Understanding and knowing the details of every single type of server on the market today is not necessary to be successful on the Internet. In fact, I've gotten to this point without knowing much of anything concerning a variety of things, including server types, server names and dogsledding.
So for my benefit and your viewing enjoyment, I've put together things you might want to know in regard to your server. If you do not want to know this, please send me a self-addressed stamped envelope with the reason you don't want this information and I promise to glance at your letter and toss it behind my computer. You should also check out Internet.com's The Truth About Servers.
There are three basic options of servers to use through a browser: http, ftp and gopher. I would bet the Twinkies in my pocket you are most familiar with http. Most Web pages are viewed using this option. The newest browsers are so smart you just have to type in the address and it automatically knows you are using that type of server. It acts much like a server at a restaurant -- you are supplied with a menu (the navigation on the page) and a table (your computer), and you must order something (choose an option with your mouse) to get something (a huge stack of pancakes). The server translates your order and processes it, unless he forgets the maple syrup by the time he reaches the kitchen. The computer server, on the other hand, will just time out, and you'll have to reorder.
FTP, which stands for File Transfer Protocol, is used most often when uploading and downloading files. Therefore, you need special privileges to do this, and rarely does one FTP files from a Web browser. If you are familiar with moving files, you probably use an FTP program instead of your browser.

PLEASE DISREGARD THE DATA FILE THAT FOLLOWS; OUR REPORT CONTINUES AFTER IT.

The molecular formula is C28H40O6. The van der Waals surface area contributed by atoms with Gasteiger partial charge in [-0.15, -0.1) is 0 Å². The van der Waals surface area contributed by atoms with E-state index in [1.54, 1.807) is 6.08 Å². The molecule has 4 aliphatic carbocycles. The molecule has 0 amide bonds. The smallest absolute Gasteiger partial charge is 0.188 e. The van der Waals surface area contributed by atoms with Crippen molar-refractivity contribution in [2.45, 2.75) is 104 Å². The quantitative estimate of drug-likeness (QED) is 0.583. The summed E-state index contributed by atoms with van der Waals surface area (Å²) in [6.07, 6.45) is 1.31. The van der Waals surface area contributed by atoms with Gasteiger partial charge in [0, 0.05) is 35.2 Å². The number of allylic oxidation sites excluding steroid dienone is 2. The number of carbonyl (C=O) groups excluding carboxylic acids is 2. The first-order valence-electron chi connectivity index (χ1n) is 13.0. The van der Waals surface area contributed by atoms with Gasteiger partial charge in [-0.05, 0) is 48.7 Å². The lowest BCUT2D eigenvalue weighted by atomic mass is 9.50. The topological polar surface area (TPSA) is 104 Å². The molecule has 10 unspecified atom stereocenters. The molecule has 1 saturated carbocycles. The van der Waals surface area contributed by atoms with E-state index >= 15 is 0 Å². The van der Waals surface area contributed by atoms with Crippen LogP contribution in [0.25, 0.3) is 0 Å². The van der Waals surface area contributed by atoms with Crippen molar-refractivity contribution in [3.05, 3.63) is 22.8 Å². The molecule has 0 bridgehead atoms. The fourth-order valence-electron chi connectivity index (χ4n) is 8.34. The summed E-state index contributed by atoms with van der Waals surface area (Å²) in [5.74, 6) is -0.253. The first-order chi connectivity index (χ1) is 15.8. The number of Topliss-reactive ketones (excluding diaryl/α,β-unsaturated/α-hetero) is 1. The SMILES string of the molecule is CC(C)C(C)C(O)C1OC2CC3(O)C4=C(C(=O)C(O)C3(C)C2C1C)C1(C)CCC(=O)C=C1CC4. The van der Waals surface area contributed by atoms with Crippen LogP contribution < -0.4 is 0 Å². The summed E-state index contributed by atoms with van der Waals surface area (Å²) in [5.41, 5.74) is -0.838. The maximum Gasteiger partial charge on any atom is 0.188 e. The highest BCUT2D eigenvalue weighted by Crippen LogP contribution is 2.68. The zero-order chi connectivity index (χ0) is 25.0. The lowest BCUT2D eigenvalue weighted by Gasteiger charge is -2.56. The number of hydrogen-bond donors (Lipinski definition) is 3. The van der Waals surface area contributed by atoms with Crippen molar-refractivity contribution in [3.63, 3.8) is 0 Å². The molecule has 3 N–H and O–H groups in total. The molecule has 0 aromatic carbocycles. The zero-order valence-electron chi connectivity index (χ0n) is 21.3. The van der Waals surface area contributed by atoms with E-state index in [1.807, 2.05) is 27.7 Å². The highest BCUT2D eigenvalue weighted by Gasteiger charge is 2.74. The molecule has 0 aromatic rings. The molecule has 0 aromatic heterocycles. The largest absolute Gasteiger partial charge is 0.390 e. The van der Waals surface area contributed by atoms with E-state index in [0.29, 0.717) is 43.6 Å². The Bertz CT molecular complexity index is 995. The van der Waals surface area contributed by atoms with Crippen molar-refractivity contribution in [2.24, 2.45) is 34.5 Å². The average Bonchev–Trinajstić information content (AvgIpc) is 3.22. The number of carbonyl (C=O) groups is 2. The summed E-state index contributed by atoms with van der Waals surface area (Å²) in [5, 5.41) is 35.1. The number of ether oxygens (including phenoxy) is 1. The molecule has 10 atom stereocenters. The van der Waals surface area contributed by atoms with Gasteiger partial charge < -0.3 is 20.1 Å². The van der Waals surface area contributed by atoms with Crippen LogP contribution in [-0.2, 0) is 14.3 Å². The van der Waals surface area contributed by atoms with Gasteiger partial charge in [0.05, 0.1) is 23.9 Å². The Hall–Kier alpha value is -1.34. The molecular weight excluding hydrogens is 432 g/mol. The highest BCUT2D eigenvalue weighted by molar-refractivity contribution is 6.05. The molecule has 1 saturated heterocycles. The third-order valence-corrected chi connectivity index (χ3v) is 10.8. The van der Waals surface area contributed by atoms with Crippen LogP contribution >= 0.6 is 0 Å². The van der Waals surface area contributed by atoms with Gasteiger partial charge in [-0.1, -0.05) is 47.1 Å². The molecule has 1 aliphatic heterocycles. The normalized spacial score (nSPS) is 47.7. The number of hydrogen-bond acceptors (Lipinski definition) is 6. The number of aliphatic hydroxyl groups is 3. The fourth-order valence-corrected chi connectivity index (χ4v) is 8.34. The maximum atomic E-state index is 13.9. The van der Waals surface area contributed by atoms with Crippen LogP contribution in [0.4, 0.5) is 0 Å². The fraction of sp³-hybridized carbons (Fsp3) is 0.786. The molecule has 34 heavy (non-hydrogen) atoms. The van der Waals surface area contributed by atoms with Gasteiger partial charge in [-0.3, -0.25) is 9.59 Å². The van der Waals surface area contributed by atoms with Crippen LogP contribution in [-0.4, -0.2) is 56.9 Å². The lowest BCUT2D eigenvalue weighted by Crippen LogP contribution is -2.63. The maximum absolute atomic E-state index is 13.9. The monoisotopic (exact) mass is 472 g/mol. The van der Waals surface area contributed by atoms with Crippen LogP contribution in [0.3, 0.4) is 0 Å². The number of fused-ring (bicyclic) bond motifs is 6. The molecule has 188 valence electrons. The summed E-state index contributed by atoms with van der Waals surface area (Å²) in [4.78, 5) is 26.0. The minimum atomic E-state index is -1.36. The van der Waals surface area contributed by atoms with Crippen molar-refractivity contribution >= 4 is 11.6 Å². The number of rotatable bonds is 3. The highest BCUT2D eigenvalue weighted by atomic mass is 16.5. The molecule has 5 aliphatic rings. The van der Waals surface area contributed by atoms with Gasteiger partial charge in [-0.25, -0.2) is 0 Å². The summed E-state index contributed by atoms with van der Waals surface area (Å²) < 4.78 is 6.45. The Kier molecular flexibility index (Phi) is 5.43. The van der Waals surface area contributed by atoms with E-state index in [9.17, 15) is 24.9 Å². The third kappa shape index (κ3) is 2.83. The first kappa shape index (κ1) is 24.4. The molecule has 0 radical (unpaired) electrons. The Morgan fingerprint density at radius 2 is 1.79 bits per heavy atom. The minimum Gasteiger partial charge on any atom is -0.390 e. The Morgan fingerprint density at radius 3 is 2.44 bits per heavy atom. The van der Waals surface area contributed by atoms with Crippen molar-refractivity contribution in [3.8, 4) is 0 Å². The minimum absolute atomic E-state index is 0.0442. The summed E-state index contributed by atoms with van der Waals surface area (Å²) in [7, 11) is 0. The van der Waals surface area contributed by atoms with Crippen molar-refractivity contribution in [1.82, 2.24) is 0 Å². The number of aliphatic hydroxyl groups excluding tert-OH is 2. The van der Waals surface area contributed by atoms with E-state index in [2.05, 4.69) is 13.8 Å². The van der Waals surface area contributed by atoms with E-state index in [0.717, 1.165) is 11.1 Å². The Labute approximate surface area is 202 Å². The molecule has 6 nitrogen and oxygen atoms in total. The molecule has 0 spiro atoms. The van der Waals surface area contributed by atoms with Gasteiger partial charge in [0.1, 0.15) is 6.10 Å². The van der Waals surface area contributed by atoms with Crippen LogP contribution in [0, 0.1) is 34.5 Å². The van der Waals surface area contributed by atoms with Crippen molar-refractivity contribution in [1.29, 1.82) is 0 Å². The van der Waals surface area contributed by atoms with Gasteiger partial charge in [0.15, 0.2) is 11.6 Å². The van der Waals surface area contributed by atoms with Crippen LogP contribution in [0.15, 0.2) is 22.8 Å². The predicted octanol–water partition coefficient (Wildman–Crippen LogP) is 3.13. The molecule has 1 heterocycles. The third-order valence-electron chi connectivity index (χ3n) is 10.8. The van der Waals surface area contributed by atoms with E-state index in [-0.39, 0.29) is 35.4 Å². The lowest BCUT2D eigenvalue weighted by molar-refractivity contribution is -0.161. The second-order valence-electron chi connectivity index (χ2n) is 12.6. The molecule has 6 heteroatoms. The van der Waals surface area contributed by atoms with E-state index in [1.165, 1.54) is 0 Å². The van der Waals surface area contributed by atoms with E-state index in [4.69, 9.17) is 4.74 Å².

The only people who use the gopher option probably think Ronald Regan is still president and are currently waiting for the "Where's the Beef?" commerical to air on TV. Gopher, the original Internet, started as a non-graphical way to transmit information via the World Wide Web. It doesn't get a lot of traffic now, so you might as well forget it exists. There's also mailto (to e-mail someone), news (newsgroups) and telnet (a way to login to a host on the Internet), but these are also used in another form than just typing it into a browser.
Back to the server (I've made it this far without a volleyball joke, so I will try to continue in a serious manner). The two types that power most Internet sites are application servers and web servers (for a list of types, visit Webopedia ). Web servers work in accordance with html pages and other scripting languages to spit out a page to the end user. Webopedia's overview explains this in more detail with examples, but no sign of pancakes. Application servers are more prevalent in database scenarios, to connect the information to a specific program or user. You may have heard of some of the more popular ones -- ColdFusion, Oracle, WebObjects -- and now you know what they are.
On top of all this, you need to know what platform you are running, whether it be Mac OS, Windows NT, Unix or something else. Changing platforms could cause a crisis. For instance, Unix servers are case-sensitive for calling html pages, whereas Windows NT and Mac OS systems are not. More importantly, some web and application servers can be run only on a specific type of platform.
The more you know, the better chance everything will work properly. You could set up your own server for about $750. Remember, a good jump server can beat another team single-handedly any given day as long as he makes it over the Net.